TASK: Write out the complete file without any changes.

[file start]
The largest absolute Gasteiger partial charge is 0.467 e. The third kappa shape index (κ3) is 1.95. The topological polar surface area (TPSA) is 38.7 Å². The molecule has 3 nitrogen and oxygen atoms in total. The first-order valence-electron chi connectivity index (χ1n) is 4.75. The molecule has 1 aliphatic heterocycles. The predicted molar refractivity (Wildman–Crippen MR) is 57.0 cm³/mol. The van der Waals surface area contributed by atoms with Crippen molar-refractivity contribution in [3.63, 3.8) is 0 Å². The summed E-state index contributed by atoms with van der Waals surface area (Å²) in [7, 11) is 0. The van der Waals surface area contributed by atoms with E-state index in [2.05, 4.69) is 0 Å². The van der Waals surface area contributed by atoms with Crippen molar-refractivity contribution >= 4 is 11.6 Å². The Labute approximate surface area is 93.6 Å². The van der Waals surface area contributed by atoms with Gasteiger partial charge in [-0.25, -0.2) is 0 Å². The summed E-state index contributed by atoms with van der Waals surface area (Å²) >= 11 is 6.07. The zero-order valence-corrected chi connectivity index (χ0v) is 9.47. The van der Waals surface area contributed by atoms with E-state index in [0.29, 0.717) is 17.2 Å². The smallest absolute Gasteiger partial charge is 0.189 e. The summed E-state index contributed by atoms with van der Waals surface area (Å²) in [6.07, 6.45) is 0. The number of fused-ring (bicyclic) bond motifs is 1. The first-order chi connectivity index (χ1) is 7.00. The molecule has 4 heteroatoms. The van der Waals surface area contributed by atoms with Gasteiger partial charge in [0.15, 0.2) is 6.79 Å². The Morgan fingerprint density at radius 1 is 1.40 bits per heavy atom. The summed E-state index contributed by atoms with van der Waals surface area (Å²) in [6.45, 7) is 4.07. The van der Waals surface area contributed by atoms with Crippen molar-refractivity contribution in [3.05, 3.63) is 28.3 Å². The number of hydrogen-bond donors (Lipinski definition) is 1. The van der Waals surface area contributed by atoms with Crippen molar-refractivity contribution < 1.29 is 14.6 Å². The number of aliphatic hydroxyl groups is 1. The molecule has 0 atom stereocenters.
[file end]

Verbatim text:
The largest absolute Gasteiger partial charge is 0.467 e. The third kappa shape index (κ3) is 1.95. The topological polar surface area (TPSA) is 38.7 Å². The molecule has 3 nitrogen and oxygen atoms in total. The first-order valence-electron chi connectivity index (χ1n) is 4.75. The molecule has 1 aliphatic heterocycles. The predicted molar refractivity (Wildman–Crippen MR) is 57.0 cm³/mol. The van der Waals surface area contributed by atoms with Crippen molar-refractivity contribution in [3.63, 3.8) is 0 Å². The summed E-state index contributed by atoms with van der Waals surface area (Å²) in [7, 11) is 0. The van der Waals surface area contributed by atoms with E-state index in [2.05, 4.69) is 0 Å². The van der Waals surface area contributed by atoms with Crippen molar-refractivity contribution >= 4 is 11.6 Å². The Labute approximate surface area is 93.6 Å². The van der Waals surface area contributed by atoms with Gasteiger partial charge in [-0.25, -0.2) is 0 Å². The summed E-state index contributed by atoms with van der Waals surface area (Å²) >= 11 is 6.07. The zero-order valence-corrected chi connectivity index (χ0v) is 9.47. The van der Waals surface area contributed by atoms with E-state index in [0.29, 0.717) is 17.2 Å². The smallest absolute Gasteiger partial charge is 0.189 e. The summed E-state index contributed by atoms with van der Waals surface area (Å²) in [6.07, 6.45) is 0. The number of fused-ring (bicyclic) bond motifs is 1. The first-order chi connectivity index (χ1) is 7.00. The molecule has 4 heteroatoms. The van der Waals surface area contributed by atoms with Gasteiger partial charge in [0.15, 0.2) is 6.79 Å². The Morgan fingerprint density at radius 1 is 1.40 bits per heavy atom. The summed E-state index contributed by atoms with van der Waals surface area (Å²) in [6.45, 7) is 4.07. The van der Waals surface area contributed by atoms with Crippen molar-refractivity contribution in [3.05, 3.63) is 28.3 Å². The number of hydrogen-bond donors (Lipinski definition) is 1. The van der Waals surface area contributed by atoms with Crippen molar-refractivity contribution < 1.29 is 14.6 Å². The number of aliphatic hydroxyl groups is 1. The molecule has 0 atom stereocenters.